MOSCOW - Russia's government has pushed the country into an economic crisis by not tackling its financial problems fast enough, former finance minister Alexei Kudrin said on Monday, warning the full effects would be felt next year.
Kudrin - a darling of investors who is credited with building Russia's $170 billion worth of sovereign wealth funds - added that sanctions over Ukraine, not falling oil prices, were primarily behind the collapse of the rouble and warned that Russia risked seeing its debt downgraded to junk status in 2015.
"Today, I can say that we have entered or are entering a real, full-fledged economic crisis. Next year we will feel it clearly," the former minister told a news conference. "The government has not been quick enough to address the situation ... I am yet to hear ... its clear assessment of the current situation." Kudrin, one of few to criticise President Vladimir Putin, quit in 2011 in protest at proposals to increase defence spending.
He has since criticised Putin's response to Western sanctions imposed following Russia's annexation of Ukraine's Crimea region and its subsequent support for loyalist fighters. But the two men are still believed to be close.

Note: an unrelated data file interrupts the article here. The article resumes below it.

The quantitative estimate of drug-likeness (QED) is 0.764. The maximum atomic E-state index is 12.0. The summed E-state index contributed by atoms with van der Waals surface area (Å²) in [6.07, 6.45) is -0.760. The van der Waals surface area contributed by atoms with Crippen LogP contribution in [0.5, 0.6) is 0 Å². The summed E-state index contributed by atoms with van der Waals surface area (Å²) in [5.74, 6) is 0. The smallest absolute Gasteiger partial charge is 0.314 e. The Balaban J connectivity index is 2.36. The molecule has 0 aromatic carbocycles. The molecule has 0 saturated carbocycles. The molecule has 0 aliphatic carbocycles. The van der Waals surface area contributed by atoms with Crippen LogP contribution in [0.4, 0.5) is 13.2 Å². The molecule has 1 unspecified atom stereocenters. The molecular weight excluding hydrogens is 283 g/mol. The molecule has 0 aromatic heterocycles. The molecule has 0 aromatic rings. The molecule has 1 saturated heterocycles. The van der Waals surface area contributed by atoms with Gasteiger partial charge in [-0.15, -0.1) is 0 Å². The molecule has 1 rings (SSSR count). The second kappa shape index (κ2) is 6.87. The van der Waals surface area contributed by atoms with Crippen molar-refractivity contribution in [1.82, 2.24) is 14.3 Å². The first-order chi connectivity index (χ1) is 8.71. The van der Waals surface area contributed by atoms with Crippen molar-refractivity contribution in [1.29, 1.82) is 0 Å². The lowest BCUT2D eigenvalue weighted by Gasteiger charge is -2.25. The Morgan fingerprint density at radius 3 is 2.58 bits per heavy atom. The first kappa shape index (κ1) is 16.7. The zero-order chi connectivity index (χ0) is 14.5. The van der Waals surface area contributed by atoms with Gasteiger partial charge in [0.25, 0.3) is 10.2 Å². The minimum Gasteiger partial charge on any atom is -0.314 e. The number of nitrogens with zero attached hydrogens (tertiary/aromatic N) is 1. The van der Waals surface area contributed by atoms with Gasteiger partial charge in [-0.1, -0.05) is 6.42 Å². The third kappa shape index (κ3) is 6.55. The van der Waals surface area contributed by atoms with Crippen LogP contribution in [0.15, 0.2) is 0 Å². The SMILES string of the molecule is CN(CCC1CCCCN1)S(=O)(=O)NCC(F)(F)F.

Russia has been hit by what Economy Minister Alexei Ulyukayev called a "perfect storm" of plummeting oil prices, sanctions and a flight of investors' capital, made worse by a lack of structural reforms that means the economy is overwhelmingly dependent on oil revenues..
Government officials have tried to minimise the impact of sanctions on the country and its rouble currency - which plunged last week despite a hike in interest rates to 17 per cent. Putin has claimed "external factors" like oil were the key culprit behind the country's "tough times".
But on Monday Russia announced plans to impose a heavy tax on grain exports since rouble volatility and high global prices have caused exports to spike. Russian news agencies reported Prime Minister Dmitry Medvedev told a meeting with officials that the country needed to hang on to its stocks.
And though the country's top oil firm Rosneft said it had made a $7 billion debt repayment from its own cash reserves, easing some investors' worries, Russia's central bank said it would have to bail out mid-sized Trust Bank with 30 billion roubles (US$544.54 million) to stop it going bankrupt.
Kudrin said falling crude prices only partly accounted for the plunge in the rouble - which has fallen particularly steeply since autumn as concerns increased that the sanctions would prevent Russian companies from meeting debt obligations because they cannot access Western capital.
Kudrin forecast a series of defaults among medium and large enterprises, - though banks were more likely to be supported by the state - which is likely to result in rating agencies downgrading Russia's debt to "junk" status.